Part “Westworld” and part “The Office,” Ms. Salazar-Amaro’s play comedically dips into broad strokes of what it means for systems to not be working; whether reproductive, organizational, managerial, or even afterlife structure, each of the four characters faces an unsatisfactory system they seek to improve.Read More
MIDNIGHT STREET, a dramatic, perplexing new musical written and directed by Arnold L. Cohen, with music direction by Matt Castle, is currently slogging its way through a run at Theatre Row through June 22.Read More
Though, I feel “Gemini” doesn’t dig in to Francis’ struggles with his homosexuality as much as I would have liked to see, instead opting for the wacky antics of the people around him, and the ending feels sudden, the actors and director did a fine job with the text that they were given and put on a show that will be enjoyable for the audience.Read More
“So now faith, hope, and love abide, these three; but the greatest of these is love.” I Corinthians 13:13
It is a hard kind of love that haunts Hannah (Victoria Mack) and Zvi (Ian Kahn) as they attempt to navigate through their fractured relationship twenty years after their divorce. It is an issue of faith that apparently contributed to the couple’s parting of ways and it has been their hope that someday they might reunite. This journey of faith, hope, and love is the engaging subject of Motti Lerner’s “Hard Love” currently running at the Beckett Theatre on Theatre Row.
Hannah lives in a secluded part of Israel inhabited by Jews with a deep and conservative faith. She and Zvi met and married young and Zvi’s commitment to Hannah’s type of faith dwindles. Zvi is an agnostic, perhaps an atheist and their disparate world views drives them apart and to their separation and divorce. Hannah calls Zvi back to deal with the relationship that has developed between their children and the same issue that eventually separated her and Zvi twenty years ago: faith. Hannah tells Zvi his son wants to marry her daughter and Zvi is concerned his son will lose his interest in music and submit to the same faith he fled two decades ago.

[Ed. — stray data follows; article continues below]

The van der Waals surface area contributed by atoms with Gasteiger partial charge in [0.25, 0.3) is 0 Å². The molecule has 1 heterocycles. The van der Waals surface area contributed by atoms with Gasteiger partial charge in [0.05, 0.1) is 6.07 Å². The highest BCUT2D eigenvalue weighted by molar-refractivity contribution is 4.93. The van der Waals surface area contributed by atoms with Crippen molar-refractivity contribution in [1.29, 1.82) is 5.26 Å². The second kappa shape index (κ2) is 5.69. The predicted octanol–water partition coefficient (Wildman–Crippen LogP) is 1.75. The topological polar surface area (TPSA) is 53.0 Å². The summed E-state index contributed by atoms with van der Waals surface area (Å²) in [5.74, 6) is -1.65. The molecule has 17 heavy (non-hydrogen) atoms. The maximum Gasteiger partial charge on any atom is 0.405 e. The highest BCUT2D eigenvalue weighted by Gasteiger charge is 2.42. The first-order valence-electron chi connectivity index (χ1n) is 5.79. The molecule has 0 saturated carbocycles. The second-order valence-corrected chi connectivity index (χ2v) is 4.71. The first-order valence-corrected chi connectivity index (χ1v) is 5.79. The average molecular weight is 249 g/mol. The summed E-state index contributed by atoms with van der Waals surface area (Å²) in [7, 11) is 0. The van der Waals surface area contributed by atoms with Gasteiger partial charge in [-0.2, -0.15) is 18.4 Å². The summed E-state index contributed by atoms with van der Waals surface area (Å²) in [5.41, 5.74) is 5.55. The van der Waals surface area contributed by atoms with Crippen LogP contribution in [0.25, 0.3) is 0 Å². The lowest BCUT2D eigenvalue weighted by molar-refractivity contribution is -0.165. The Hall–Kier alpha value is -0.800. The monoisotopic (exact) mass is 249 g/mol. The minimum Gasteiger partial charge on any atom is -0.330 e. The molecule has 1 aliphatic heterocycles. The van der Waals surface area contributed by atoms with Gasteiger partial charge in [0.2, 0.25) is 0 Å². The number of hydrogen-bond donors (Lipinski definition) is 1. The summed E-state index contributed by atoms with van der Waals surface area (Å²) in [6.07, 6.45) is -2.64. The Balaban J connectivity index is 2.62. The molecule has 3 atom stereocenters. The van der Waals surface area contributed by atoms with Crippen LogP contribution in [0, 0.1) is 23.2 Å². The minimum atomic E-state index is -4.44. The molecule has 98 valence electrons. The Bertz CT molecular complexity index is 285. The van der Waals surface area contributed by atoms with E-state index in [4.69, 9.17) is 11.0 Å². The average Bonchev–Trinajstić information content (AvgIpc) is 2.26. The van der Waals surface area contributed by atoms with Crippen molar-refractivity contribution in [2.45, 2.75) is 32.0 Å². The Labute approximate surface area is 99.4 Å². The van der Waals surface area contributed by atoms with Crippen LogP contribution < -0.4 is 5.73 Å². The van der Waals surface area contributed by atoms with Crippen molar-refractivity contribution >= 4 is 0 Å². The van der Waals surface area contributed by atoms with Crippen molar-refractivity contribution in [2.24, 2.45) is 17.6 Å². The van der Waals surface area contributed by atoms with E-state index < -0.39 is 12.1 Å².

Hannah’s motivation for wanting to see her former husband is complex and it is the unfolding of her motivation that is at the heart of this wonderfully complicated play. Are Hannah’s motives pure? Has she been in love with Zvi all the time they were separated and does the near-death of her aging husband provide Hannah the opportunity to reunite with Zvi? At first Zvi seems willing to rekindle the spark of their love until Hannah’s apparent pregnancy and willingness to live with Zvi in Tal-Aviv raises suspicion and doubt about Hannah’s motives.
Under Scott Alan Evans steady hand and compelling direction, Ms. Mack and Mr. Kahn bring the hopes and dreams of their characters to an authentic and believable dramatic arc that keeps the audience wondering if this estranged couple can overcome old issues of faith and develop a new relationship based on transparency and unconditional love. It is unconditional love – not romantic love – that eventually leads Zvi to examine Hannah’s willingness to move in with him. And it is Zvi’s desire to delay the move to accommodate his new girlfriend that increases Hannah’s desire to move even more quickly into a re-marriage.
“Hard Love” is a remarkable tale of the complications faith brings to the development of a loving relationship and how hope can transcend realism and create a fantasy of the most dangerous kind. Everything about the production contributes to the success of the telling of Hannah and Zvi’s interesting story. John McDermott’s set design and Aaron Copp’s lighting design are fitting complements to Mr. Lerner’s script as is Kim Krumm Sorenson’s costume design. “Hard Love” is definitely worth a look.